The World Health Organization (WHO) has predicted an "exponential increase" in infections across west Africa, and warned that Liberia will face thousands of new cases in the coming weeks.
"We are overwhelmed. The patients keep coming in (huge) numbers. Yesterday we received up to 30 patients," Sophie Jane, a spokeswoman for Doctors Without Borders told AFP at the aid agency's Ebola unit in Monrovia.
The WHO upped the death toll yesterday to 2,296 out of 4,293 cases in Liberia, Sierra Leone, Guinea and Nigeria. Nearly half of all infections had come in the past 21 days, it said.
Sierra Leone, which has reported some 500 deaths from 1,400 cases, said the crisis had devastated its economy, with growth pared back to single digits for the first time since the country's mining boom started in 2011.
Finance Minister Kaifala Samura told reporters in the capital Freetown growth had slowed to seven percent on-year since the country registered its first cases in May.
"Businesses are shutting down, the foreign exchange rate is no longer in our favour, many airlines are not flying our routes, prices of essential commodities have soared (and) revenue is dropping while Ebola continues to spread," he said.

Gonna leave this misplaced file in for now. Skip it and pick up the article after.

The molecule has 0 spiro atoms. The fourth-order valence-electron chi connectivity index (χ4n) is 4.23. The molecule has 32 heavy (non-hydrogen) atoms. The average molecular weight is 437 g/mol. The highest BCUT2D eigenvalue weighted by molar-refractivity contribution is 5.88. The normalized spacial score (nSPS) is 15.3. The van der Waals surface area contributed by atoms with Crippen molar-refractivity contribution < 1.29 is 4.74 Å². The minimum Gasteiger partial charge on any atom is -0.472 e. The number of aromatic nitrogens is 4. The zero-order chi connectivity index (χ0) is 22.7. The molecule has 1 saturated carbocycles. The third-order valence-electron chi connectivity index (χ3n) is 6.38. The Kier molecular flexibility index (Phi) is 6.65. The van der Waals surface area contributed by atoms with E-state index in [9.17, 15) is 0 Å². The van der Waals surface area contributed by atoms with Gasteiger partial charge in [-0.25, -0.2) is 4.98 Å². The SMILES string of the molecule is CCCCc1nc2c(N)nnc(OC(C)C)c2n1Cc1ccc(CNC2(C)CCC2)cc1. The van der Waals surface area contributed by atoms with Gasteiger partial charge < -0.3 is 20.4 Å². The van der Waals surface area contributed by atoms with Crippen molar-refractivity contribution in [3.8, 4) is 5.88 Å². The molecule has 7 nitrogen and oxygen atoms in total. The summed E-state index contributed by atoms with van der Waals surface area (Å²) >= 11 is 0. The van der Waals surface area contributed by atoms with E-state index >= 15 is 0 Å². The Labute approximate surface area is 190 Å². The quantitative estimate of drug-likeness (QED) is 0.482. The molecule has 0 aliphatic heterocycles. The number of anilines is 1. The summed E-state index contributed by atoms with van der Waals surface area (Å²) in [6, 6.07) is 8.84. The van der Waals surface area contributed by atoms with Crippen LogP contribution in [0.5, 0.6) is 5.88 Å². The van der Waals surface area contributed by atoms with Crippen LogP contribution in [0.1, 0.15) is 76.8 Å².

Sierra Leone, one of the world's poorest countries where half the population lives on less than $1.25 (0.97 euros) a day, is still struggling to recover from a ruinous 11-year civil war which ended in 2002.
But the economy has boomed in recent years, with gross domestic product (GDP) expanding by 15.2 percent in 2012 -- the fastest growth in sub-Saharan Africa -- driven largely by its rapidly expanding mining sector.
Economic growth in Sierra Leone hasn't been confined to single figures since 2011.
The World Bank had forecast the economy would expand by 14.1 percent this year, up from 13.3 percent in 2013, before the Ebola epidemic hit.
The bank also predicted the epidemic will wipe a full percentage point off growth in Guinea this year, from 4.5 percent to 3.5 percent.

Gates Foundation to spend $50M on Ebola response
The Bill & Melinda Gates Foundation says it will spend $50 million to support emergency response to the Ebola outbreak in West Africa, in addition to the $10 million the foundation has already committed.
In an announcement today, the Seattle-based foundation said the money will go to the United Nations and international organisations involved in fighting transmission of the virus.
The money will be used to purchase supplies and to develop vaccines, therapies and better diagnostic tools.
The foundation has previously committed more than $10 million on emergency operations, treatment and research.
Gates CEO Sue Desmond-Hellman says the exact ways the new money will be spent is still being discussed. The foundation wants to help stop the outbreak as well as accelerate development of treatments and vaccines.

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